This, I gathered, had something to do with the release by the government of official figure, recording that half a million East (and Central) Europeans had applied for work in Britain during the last two years – i.e., since EU enlargement.
In today’s edition, The Times is chuntering on about this, as is the Mirror and sundry other newspapers. The Beeb had its go yesterday, devoting most of its Radio 4 World Tonight newscast to the issue.
The influx, we are told, is much greater than the Government's prediction of 15,000 immigrants per year and the actual number of workers from these countries is likely to be higher still since the figures do not include self-employed people like builders or plumbers, who do not have to join a workers' registration scheme.
Tony McNulty, the immigration minister, said estimates that included self-employed people would put the total number of from immigrants from the so-called "A8" nations nearer to 600,000.
But, if those are the bald figures, what we have not heard or seen anywhere from the media is why it is happening, and why this mass migration was both inevitable and predictable, once these countries entered the European Union.
Classically, this is in fact a problem of agriculture, about which we wrote in December last year. And this is a problem as old as the hills.
Basically, something like 25 percent of Poland's 40 million population is dependent for its income on the land – 10 million or so people - and other enlargement countries have similar ratios. Yet, in a modern economy, this is unsustainable. Agriculture, typically, can only support between 2-4 percent (in Britain it is lower), and then only with considerable protection and subsidy.
In joining the EU, the enlargement countries – as expected – have been forced into a massive programme of rationalising their farming industries, which means that people are being forced off the land as rural employment declines.
The same rationalisation occurred in the UK during the 18th and 19th Centuries but, fortunately for us, this coincided with the industrial revolution, which soaked up the excess labour and kept it productive.
In the accession countries, however, far from expanding, the industrial base is contracting. Under the dual assault of EU environmental protection laws and the prohibition on state aid – with the added problem of global competition - many of the former state-owned enterprises have shut down or have reduced their labour forces. Thus, we have a situation where, just as the rural economy is shedding labour, so is the industrial sector.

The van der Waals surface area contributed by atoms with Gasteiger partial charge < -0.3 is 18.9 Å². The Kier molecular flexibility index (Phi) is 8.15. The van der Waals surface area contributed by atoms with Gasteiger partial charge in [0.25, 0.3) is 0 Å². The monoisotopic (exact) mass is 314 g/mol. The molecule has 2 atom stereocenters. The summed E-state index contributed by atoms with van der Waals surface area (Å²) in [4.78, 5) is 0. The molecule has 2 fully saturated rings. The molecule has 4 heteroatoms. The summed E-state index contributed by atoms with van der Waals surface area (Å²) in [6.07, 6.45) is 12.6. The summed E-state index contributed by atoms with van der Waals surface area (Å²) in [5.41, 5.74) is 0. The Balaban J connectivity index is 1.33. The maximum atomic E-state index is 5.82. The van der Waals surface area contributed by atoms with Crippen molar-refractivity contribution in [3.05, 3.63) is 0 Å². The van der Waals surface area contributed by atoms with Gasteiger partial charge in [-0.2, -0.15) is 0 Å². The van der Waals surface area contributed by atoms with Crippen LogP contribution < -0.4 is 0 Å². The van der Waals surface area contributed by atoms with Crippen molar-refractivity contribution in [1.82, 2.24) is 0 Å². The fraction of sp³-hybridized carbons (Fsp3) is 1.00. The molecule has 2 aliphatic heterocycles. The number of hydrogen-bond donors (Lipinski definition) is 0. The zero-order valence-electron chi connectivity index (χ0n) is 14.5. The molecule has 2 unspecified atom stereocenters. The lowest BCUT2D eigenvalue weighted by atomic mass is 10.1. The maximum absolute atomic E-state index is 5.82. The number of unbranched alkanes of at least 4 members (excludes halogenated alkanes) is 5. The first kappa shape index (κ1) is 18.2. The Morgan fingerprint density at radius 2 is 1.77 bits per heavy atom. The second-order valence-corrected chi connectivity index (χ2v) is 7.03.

France had something of a similar problem, although it came late – in the 1950s and 60s. It was this which prompted de Gaulle to fight for the CAP, subsidising farmers to keep them on the land and thus slow down the movement from country to city, making it more managable.
But, in the 1999 enlargement settlement (the so-called "Agenda 2000"), existing member states refused this option, cutting back on the entitlement for enlargement countries and then changing the rules which made it more difficult to apply for the funds that were available.
Caught in this classic squeeze, there is only one answer for the economically active population – migration. The ridiculous thing is that this was so predictable that, back in 2003, Booker and I wrote about it in our book, The Great Deception. I pulled off the original text from my files, and this is what we wrote:
Unlike the French back in the 1960s, the Poles were not to get a cushion for their peasantry. They were to be exposed to the full force of competition from highly-subsidised EU produce, transported faster and cheaper down the Trans-European Network to Warsaw than many local farmers could hope to compete with. The only result could be an accelerated drift to the cities. Yet, the EU had also forced the "rationalisation" of Poland's core industries, such as steel, intensifying already serious unemployment and wiping out any potential jobs for the dispossessed farmers.That is exactly what is coming to pass. To try and stop it, without dealing with the core issue – agricultural subsidies – is like Canute trying to stop the tide coming in. He knew it could not be done and wiser heads know that this wave of migration – for good or bad – cannot be checked under the current regime.
Emigration would be the only option, something foreseen by the existing EU member states, most of which had refused to allow rights of establishment for seven years. But not so Britain. Following Ireland’s lead, she would allow entry to the eastern Europeans from day one of their accession. Furthermore, they would have the same entitlements to benefits, health care and education as UK nationals. The Home Office believed that only 5,000 to 13,000 would take advantage of this, but Migration Watch UK, a specialist think tank, warned that the UK could be facing 2.1 million immigrants by the year 2021.
But, as I observed, nothing of this is discussed by the media. I doubt there is a great conspiracy though. This is just another of those all too common examples of the ignorance and lack of professionalism that passes for journalism these days.
Whether it is the Middle East, foreign affairs generally, domestic or EU affairs, the very last thing you can do is rely on the media for an honest or intelligent appraisal of current events. Through their lame and often trivial efforts, they let the governments of the day off the hook and, in so doing, become part of the problem. Standing between us and the government and still dominating the debate and filtering out alternative views, they hinder understanding and the accountability that comes with it.
They the media, therefore, are not so much the enemy within – they are the enemy between.
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